5 Things to Know

5 things to know before the stock market opens Tuesday

1. Dow futures, in a wild session, point to a higher open

Traders work during the opening bell at the New York Stock Exchange (NYSE) on March 16, 2020 at Wall Street in New York City.
Johannes Eisele | AFP | Getty Images

U.S. stock futures, in a volatile overnight and Tuesday morning session, reached their 5% "limit up" levels — but at one stage, plunged briefly negative before recovering. The Dow Jones Industrial Average was looking to open up more than 400 points after Wall Street saw its worst day since the 1987 "Black Monday" market crash. CNBC's Jim Cramer called the swings in futures a "total joke."

Despite the Federal Reserve's emergency coronavirus measures, the Dow plunged nearly 3,000 or 13% on Monday. Ahead of Tuesday's trading, the Dow was off more than 30% from last month's record highs, far exceeding the bear market threshold of down at least 20% from recent highs. In a consumer snapshot from the early days of the outbreak, the government releases February retail sales at 8:30 a.m. ET.

2. White House considers which industries to bail out

U.S. President Donald Trump is joined by members of the Coronavirus Task Force, while speaking about the Coronavirus, in the press briefing room at the White House on March 16, 2020 in Washington, DC.
Win McNamee | Getty Images

The Trump administration is grappling with which industries to bail out as thousands of businesses in the U.S. grind to a halt under severe measures to curb the spread of the coronavirus. President Donald Trump has indicated he wants to help save the airline, cruise line and hospitality industries. Other measures to confront the economic meltdown may include stimulus options for companies and individuals. Senate Minority Leader Chuck Schumer, D-N.Y., is planning his own aid proposal of at least $750 billion. Eight major financial institutions, including Morgan Stanley, Goldman Sachs and JPMorgan Chase, are borrowing money from the Fed, according to The New York Times.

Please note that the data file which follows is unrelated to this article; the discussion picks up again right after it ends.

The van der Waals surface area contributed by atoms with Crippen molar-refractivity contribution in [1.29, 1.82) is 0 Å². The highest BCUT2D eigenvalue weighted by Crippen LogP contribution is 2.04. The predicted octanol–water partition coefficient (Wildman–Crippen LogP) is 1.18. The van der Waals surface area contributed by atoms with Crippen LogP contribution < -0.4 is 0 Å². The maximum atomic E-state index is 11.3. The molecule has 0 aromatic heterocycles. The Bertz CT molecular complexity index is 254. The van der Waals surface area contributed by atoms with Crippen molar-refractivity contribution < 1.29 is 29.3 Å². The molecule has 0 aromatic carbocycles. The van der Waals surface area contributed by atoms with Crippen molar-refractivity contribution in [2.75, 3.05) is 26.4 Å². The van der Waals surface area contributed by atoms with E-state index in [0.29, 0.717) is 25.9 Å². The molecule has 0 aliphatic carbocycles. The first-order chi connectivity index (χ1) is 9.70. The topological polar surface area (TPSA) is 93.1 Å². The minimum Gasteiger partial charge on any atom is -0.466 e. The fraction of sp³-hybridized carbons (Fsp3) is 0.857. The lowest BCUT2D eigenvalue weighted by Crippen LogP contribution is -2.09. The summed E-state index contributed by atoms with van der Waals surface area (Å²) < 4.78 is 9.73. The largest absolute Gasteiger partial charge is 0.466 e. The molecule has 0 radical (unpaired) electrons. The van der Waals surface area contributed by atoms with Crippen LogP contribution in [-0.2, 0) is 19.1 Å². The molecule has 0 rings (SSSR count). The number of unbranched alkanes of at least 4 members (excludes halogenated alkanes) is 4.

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3. WHO concerned about possible airborne transmissions

The World Health Organization is considering "airborne precautions" for medical staff after a new study showed the coronavirus can survive in the air in some settings. The respiratory disease spreads through human-to-human contact, droplets carried through sneezing and coughing as well as germs left on surfaces. However, officials said there's evidence the virus can go airborne, staying suspended in the air depending on factors such as heat and humidity. Global cases surpassed 183,000 with 7,167 deaths, according to data from Johns Hopkins University. Nearly 80,000 infected patients are listed as recovered. Regeneron has moved forward its time frame for having doses of a potential coronavirus vaccine and treatment ready for human testing. It now expects it by early summer instead of by late summer.

4. US cases spike as more coronavirus testing is done

An election workers sorts vote-by-mail ballots for the presidential primary at King County Elections in Renton, Washington on March 10, 2020.
Jason Redmond | AFP | Getty Images

As coronavirus testing ramps up, U.S. cases increased to over 4,600 with 85 deaths. New York is now the state with the most cases at 967, including 10 deaths. Less-populated Washington state is a close second with 904 cases with 48 deaths. The governor of Ohio ordered polls closed due to an "unacceptable health risk." Ohio was one of four states holding primaries Tuesday as Joe Biden hopes to widen his lead over Bernie Sanders for the Democratic presidential nomination. Microsoft has closed all its retail stores in the U.S. and around the world. General Motors and Ford are offering new vehicle financing programs to spur sales as auto showroom traffic slows. Nordstrom announced it is closing its 364 stores for two weeks, but it remains open online.

5. Amazon wants to hire 100,000 more workers

An Amazon warehouse
Getty Images

Amazon, hit by a wave of delivery delays and product shortages, said it's hiring an additional 100,000 warehouse and delivery workers in the U.S. to meet the surge in online shopping demand as Americans stay home in accordance social distancing measures aimed at slowing the spread of the coronavirus. Amazon encouraged employees in other industries whose jobs were "lost or furloughed" as a result of the coronavirus to apply, including members of the hospitality, restaurant and travel industries. Amazon is also raising pay for warehouse and delivery workers by $2 per hour in the U.S. through the end of April.